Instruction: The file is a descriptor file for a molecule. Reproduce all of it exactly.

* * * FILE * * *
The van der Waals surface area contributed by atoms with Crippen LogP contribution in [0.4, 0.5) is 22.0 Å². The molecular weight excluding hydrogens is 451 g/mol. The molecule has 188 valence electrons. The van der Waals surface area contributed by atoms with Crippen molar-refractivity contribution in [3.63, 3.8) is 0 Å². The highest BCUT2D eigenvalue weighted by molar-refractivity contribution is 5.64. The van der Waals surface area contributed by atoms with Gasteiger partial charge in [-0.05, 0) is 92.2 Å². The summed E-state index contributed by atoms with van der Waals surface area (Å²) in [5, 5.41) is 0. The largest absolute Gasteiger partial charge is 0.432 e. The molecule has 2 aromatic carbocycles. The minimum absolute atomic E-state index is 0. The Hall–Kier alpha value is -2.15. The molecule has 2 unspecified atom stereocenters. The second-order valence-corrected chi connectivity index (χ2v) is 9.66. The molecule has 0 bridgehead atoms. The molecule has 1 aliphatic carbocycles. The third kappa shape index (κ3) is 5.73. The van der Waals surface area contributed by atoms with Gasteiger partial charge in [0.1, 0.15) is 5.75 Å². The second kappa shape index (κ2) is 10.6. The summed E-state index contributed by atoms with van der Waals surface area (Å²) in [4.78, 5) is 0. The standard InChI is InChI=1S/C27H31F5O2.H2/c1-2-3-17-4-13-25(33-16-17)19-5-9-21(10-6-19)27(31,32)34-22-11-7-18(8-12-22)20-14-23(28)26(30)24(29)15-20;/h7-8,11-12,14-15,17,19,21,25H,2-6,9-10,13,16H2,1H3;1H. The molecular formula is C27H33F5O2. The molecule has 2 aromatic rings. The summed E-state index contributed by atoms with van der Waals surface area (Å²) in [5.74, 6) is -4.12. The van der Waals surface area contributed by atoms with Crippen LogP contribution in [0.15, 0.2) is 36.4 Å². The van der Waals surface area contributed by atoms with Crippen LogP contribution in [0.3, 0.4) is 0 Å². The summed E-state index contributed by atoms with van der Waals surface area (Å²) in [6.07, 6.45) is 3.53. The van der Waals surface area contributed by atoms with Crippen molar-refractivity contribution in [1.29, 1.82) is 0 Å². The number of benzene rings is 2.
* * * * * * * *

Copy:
The van der Waals surface area contributed by atoms with Crippen LogP contribution in [0.4, 0.5) is 22.0 Å². The molecular weight excluding hydrogens is 451 g/mol. The molecule has 188 valence electrons. The van der Waals surface area contributed by atoms with Crippen molar-refractivity contribution in [3.63, 3.8) is 0 Å². The highest BCUT2D eigenvalue weighted by molar-refractivity contribution is 5.64. The van der Waals surface area contributed by atoms with Gasteiger partial charge in [-0.05, 0) is 92.2 Å². The summed E-state index contributed by atoms with van der Waals surface area (Å²) in [5, 5.41) is 0. The largest absolute Gasteiger partial charge is 0.432 e. The molecule has 2 aromatic carbocycles. The minimum absolute atomic E-state index is 0. The Hall–Kier alpha value is -2.15. The molecule has 2 unspecified atom stereocenters. The second-order valence-corrected chi connectivity index (χ2v) is 9.66. The molecule has 0 bridgehead atoms. The molecule has 1 aliphatic carbocycles. The third kappa shape index (κ3) is 5.73. The van der Waals surface area contributed by atoms with Gasteiger partial charge in [0.1, 0.15) is 5.75 Å². The second kappa shape index (κ2) is 10.6. The summed E-state index contributed by atoms with van der Waals surface area (Å²) in [4.78, 5) is 0. The standard InChI is InChI=1S/C27H31F5O2.H2/c1-2-3-17-4-13-25(33-16-17)19-5-9-21(10-6-19)27(31,32)34-22-11-7-18(8-12-22)20-14-23(28)26(30)24(29)15-20;/h7-8,11-12,14-15,17,19,21,25H,2-6,9-10,13,16H2,1H3;1H. The molecular formula is C27H33F5O2. The molecule has 2 aromatic rings. The summed E-state index contributed by atoms with van der Waals surface area (Å²) in [5.74, 6) is -4.12. The van der Waals surface area contributed by atoms with Crippen LogP contribution in [0.15, 0.2) is 36.4 Å². The van der Waals surface area contributed by atoms with Crippen LogP contribution in [0.3, 0.4) is 0 Å². The summed E-state index contributed by atoms with van der Waals surface area (Å²) in [6.07, 6.45) is 3.53. The van der Waals surface area contributed by atoms with Crippen molar-refractivity contribution in [1.29, 1.82) is 0 Å². The number of benzene rings is 2.